When: Friday, October 4, 2019, 11am
Where: Informatics East, room 322
Speaker: Eun Lee
Homophily and minority-group size explain perception biases in social networks
Abstract: People’s perceptions about the size of minority groups in social networks can be biased, often showing systematic over- or underestimation. These social perception biases are often attributed to biased cognitive or motivational processes. Here we show that both over- and underestimation of the size of a minority group can emerge solely from structural properties of social networks. Using a generative network model, we show that these biases depend on the level of homophily, its asymmetric nature and on the size of the minority group. Our model predictions correspond well with empirical data from a cross-cultural survey and with numerical calculations from six real-world networks. We also identify circumstances under which individuals can reduce their biases by relying on perceptions of their neighbours. This work advances our understanding of the impact of network structure on social perception biases and offers a quantitative approach for addressing related issues in society.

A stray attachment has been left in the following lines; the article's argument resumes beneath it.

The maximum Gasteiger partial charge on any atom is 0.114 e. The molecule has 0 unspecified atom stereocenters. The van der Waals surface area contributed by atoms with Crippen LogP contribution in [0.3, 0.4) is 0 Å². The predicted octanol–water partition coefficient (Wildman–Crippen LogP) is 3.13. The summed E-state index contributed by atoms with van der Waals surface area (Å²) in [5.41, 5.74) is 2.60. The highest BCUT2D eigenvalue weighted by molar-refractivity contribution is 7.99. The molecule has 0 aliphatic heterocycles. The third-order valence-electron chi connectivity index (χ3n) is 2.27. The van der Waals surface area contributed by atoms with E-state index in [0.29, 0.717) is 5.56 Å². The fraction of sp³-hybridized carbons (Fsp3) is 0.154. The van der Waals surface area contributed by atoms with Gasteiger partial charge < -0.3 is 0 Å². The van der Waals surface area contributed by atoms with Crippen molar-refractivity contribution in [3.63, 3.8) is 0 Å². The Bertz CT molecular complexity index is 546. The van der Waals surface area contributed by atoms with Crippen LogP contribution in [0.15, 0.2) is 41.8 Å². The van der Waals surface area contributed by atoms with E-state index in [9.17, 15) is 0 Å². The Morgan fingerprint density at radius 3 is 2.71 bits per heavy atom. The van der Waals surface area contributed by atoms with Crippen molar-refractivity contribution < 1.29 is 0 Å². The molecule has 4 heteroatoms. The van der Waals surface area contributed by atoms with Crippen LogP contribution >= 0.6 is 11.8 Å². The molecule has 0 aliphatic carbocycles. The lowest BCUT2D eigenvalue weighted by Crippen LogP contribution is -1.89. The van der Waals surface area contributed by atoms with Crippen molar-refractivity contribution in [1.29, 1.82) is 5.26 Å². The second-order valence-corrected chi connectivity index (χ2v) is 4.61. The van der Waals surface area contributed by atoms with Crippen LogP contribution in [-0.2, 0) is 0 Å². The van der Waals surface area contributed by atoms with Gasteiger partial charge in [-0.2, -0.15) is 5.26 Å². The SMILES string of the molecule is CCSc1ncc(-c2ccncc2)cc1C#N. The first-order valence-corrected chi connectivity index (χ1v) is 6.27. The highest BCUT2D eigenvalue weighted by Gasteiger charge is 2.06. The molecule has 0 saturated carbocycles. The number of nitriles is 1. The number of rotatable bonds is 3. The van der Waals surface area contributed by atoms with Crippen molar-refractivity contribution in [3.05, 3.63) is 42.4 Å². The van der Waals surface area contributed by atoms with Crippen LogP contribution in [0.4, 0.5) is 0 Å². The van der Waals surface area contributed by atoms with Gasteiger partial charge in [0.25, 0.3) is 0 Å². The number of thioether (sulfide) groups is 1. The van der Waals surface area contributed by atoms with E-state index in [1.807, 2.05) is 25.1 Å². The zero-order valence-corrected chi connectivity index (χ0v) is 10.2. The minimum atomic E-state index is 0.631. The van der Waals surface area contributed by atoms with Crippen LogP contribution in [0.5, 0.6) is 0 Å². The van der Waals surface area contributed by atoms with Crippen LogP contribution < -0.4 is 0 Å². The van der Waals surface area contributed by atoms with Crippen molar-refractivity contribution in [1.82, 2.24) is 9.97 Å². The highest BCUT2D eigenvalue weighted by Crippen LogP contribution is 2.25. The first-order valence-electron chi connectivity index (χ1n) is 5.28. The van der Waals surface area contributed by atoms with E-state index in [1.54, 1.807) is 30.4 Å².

Biography: Eun Lee is a post-doctoral researcher in the Department of Mathematics at the University of North Carolina (Chapel Hill) with an interest in contributing to a deeper understanding of the interplay among social network structure, the dynamics on and of that structure, perception, and collective behavior. My research interest lies in four topics: The effects of the social network structure on perceptions, the effect of perceptions on the collective behavior, the co-evolution of social networks and human behavior, and understanding dynamics on and of temporal and social networks.